How the mind works when the body is asleep
Sleep is mainly thought of as of relaxation after a long, hard day. It can also be thought as a great time for the mind/body to rest. Many people are not aware of what happens when the mind and body are asleep. People believe that sleeping on a decision is the best way to come to a complex decision. We ask how does this happen and what causes this to be true? Also, what causes conscious thought to fail to act without unconscious thought?
When the body is asleep, the mind stays completely awake. The brain gathers all of the important from the day that has occurred. All of the data is recollected and remembered to improve one’s thoughts and decision making. When the mind recalls all of the information from the day before, the complex decision making process becomes easier. Sleeping causes the mind to relax and focus on the information needed to make a decision.
Scientifically speaking, we as humans pass through five phases of sleep. In stage one; we usually drift in and out of sleep. In stage two, our eye movement stops. Stage three consists of slow brain waves beginning to appear ending in smaller, faster waves. The fourth stage is considered deep sleep which is considered very hard to waken someone up from. Lastly, REM is a stage which consists of deep sleep with weird dreams. REM sleep is given signals from the base of the brain called the pons. These signals go to the outer part of the brain where the brain is known for thinking, recollecting information and learning new things.
It should be known to many the difference between conscious and unconscious thought. Conscious thought is known when one’s attention is used in thinking whereas unconscious thought is when the attention is not used. In reality, unconscious thought it more important than the conscious thought. For example, when speaking, the conscious thought is needed to speak correctly and express one’s thoughts but the unconscious thought processes are needed for it to work. The unconscious thought is needed to thoroughly articulate the information for the decision whereas the conscious thought is needed to pursue the decision. The two cannot act without each other. In conclusion, unconsciousness is very important and maybe even more important than conscious thought.
In some situations, “going with your gut” may seem like the best choice. But in reality, taking more time to think about the decision and recollecting data needed for the decision is known to be the best idea. Sleeping on the decision gives the body time to relax and focus on the decision being made. Thinking about the decision too much could become a downfall, but thinking about the facts regarding the decision will make the decision better. The mind works in mysterious ways especially when we are asleep. So many factors can affect a decision but sleeping can improve the complex decision making process.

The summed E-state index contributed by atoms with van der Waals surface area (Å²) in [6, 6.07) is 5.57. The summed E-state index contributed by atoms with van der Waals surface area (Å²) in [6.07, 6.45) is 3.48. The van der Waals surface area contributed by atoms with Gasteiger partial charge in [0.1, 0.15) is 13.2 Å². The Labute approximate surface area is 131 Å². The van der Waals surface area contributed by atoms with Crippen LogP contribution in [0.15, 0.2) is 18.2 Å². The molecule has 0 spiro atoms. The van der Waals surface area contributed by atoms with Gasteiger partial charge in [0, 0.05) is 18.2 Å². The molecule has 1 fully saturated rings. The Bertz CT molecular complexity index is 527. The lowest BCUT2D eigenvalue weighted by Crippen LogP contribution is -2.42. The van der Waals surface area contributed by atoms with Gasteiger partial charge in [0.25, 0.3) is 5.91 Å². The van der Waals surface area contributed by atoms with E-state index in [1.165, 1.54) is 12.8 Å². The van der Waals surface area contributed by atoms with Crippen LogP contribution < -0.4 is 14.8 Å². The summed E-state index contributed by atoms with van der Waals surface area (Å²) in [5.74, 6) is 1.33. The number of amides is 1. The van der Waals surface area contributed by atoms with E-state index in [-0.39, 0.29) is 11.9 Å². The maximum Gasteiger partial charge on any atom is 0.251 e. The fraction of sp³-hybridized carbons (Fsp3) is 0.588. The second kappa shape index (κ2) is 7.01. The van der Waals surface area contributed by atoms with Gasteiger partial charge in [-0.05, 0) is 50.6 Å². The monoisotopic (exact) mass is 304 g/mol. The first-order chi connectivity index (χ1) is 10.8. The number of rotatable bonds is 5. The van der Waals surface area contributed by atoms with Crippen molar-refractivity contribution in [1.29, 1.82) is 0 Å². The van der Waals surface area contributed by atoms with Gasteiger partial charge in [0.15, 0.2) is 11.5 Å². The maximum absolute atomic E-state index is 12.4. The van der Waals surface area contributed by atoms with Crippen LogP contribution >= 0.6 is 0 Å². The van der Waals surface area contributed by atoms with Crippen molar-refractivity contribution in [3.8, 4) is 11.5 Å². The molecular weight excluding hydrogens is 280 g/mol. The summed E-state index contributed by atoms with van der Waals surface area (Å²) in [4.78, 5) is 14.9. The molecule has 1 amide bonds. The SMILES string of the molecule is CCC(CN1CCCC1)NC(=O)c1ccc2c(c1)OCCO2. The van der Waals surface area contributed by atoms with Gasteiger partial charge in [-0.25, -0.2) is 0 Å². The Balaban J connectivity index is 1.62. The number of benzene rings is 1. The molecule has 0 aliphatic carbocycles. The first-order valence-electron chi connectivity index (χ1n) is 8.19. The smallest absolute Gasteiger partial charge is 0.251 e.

When you sleep, your mind shuts off other factors that are unnecessary in making certain decisions. You lose sight of the other stresses in your life and can focus on individual problems. Because of this, your mind can think in a different way when you are asleep and allow you to see your situation from a different perspective. As a result, the decision making process is easier and a better decision can be made.
The idea that people act before thoroughly thinking out a situation is not new in the human species. We act on impulses and have feelings of regret and hatred after certain decisions are acted upon. Although the unconscious mind is needed to help make rational decisions, conscious mind is also very important. The two cannot act without each other. Sleeping on a decision and allowing you to look at the situation calmly and without additional stresses is very important, but conscious thought plays an active role as well. If humans allow themselves to think consciously and unconsciously, they will make a more rational and rounded decision regarding a situation.
“Brain Basics: Understanding Sleep.” : National Institute of Neurological Disorders and Stroke (NINDS). N.p., n.d. Web. 2 Apr. 2013.
Dijksterhuis, Ap, and Loran F. Nordgren. JSTOR. N.p., n.d. Web. 2 Apr. 2013
“The Unconscious Mind.” The Unconscious Mind. N.p., n.d. Web. 2 Apr. 2013.